In drought-era California, does “fire season” mean anything?
Traditionally, the scorching, parched autumn was the period of greatest concern about wildfires, but experts say that after four desiccated years almost every day in the Golden State can be considered fire season.
Fire agencies in Santa Barbara County and other parts of the Central Coast are moving next week to increased levels of staffing and greater numbers of fire engines, bulldozers and air tankers available for dispatch. Before the drought, this ramp-up often occurred at the end of May or June, said Santa Barbara County Fire Capt. Dave Zaniboni. His department has already battled 70 small fires this year and sees no reason to hold off.
“Unfortunately, this is the new normal,” Zaniboni said.
At the state level, some Cal Fire units started adding additional firefighters in March, said public information officer Lynne Tolmachoff. She noted that with the drought, “off-season” in firefighting has less significance than in previous years.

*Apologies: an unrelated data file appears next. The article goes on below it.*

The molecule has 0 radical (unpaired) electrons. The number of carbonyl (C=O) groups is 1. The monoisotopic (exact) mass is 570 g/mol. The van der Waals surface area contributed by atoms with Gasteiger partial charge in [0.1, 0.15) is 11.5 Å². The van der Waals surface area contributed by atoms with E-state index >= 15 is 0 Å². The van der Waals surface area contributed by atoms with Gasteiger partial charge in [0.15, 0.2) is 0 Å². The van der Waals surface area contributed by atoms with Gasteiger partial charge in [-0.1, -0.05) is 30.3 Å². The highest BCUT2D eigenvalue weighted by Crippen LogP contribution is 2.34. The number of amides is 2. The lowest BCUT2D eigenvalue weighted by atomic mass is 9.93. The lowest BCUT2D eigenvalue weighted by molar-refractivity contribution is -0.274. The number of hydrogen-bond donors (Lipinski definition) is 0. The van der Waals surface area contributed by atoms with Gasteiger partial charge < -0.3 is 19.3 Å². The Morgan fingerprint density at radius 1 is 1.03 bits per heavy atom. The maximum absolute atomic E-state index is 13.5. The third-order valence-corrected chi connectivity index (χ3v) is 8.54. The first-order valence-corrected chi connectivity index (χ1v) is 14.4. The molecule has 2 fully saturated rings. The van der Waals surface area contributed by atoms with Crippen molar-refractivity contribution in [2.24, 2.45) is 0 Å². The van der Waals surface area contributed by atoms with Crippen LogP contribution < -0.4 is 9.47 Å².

Since January, Cal Fire has responded to 640 fires, more than twice the number in similar periods in pre-drought years, Tolmachoff said. The year-round fires led the agency to keep 70 fire engines working over the winter compared with the 10 on off-season duty in normal years, she said.
Many Cal Fire crews are spending this weekend in Amador County training with the California National Guard. The training occurs annually, but Tolmachoff said it has extra urgency this year because Cal Fire calls on the guard for backup when it is battling multiple fires, a situation the drought makes more likely.
Jet Propulsion Laboratory climatologist Bill Patzert said that with high temperatures and dry vegetation, the West “is primed for fire” and rainstorms are unlikely before November.
“The drought is not going to get any better between now and the fall,” Patzert said. “We are in an incendiary situation.”